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GE Energy’s Sales in China to Rise 25%-30% Annually, Immelt Says

September 28, 2011

Sept. 29 (Bloomberg) -- General Electric Co. expects its energy unit’s sales in China will climb by at least 25 percent annually as the most populous nation adopts more fuel-efficient technology, Chief Executive Officer Jeffrey Immelt said.

GE has “great aspirations” in China, Immelt said at a briefing in Beijing yesterday. Immelt was in Beijing to announce a China-based contest offering $100 million in seed money for innovations in gas-based power technology.

GE Energy Infrastructure, whose equipment provides more than a quarter of the world’s electricity, last week projected about $60 billion in revenue in 2014 as use of natural gas and alternative sources like wind, solar and biogas rise along with global demand, including in emerging markets like China.

“China is a key part of our energy strategy,” Immelt said. “What you are going to see here is China wants what most other countries want, which is fuel diversity, energy security, pollution reduction and conservation.”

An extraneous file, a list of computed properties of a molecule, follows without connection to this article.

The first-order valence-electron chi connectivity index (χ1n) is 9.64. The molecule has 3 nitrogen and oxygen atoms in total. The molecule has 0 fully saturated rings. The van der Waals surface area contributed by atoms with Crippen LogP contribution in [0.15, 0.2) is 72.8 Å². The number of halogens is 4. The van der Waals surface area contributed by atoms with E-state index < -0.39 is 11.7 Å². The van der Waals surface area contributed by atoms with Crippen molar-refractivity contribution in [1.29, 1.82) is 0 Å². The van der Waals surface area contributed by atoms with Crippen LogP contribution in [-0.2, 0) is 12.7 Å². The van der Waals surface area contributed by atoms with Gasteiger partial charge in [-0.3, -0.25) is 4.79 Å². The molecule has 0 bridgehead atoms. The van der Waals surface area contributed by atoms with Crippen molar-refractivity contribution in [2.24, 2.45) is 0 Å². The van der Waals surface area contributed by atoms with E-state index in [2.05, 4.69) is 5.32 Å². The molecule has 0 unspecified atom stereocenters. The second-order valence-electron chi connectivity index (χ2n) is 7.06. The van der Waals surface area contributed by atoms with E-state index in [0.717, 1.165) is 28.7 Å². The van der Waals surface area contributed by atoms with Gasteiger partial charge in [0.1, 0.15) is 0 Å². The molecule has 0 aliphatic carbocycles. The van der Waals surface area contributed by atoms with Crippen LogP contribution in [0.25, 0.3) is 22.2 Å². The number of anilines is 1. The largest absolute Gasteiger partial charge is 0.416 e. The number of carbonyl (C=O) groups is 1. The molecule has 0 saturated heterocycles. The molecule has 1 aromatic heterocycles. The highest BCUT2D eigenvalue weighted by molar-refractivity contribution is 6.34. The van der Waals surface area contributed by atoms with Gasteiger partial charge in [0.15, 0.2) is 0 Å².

GE has said it’s targeting profit growth of 10 percent next year in its energy division. Earnings this year should be about $7 billion, compared with last year’s $7.3 billion. Orders for gas power projects are rising and prices for renewable sources like wind, biogas and solar are stabilizing, GE has said.

The contest announced yesterday is part of the Fairfield, Connecticut-based company’s “ecomagination” initiative, which includes a $200 million fund that has put up financing for 22 small companies and entrepreneurs working on renewable technologies, including so-called smart-grid projects.

GE’s ventures in China include three partners tied to energy: State Grid Corp. of China, Shenhua Group Corp. and Harbin Power Equipment Co. The company announced projects in January totaling $2.1 billion.

“What China brings is scale,” Immelt said. “Small ideas become big applications very quickly in this country. I expect new gas innovations done in scale within the next three to five years. That’s going to happen here.”

--Edmond Lococo, Rachel Layne. Editors: Suresh Seshadri, Joshua Fellman

To contact Bloomberg News staff for this story: Edmond Lococo in Beijing at; Rachel Layne in Boston at

To contact the editor responsible for this story: Young-Sam Cho at

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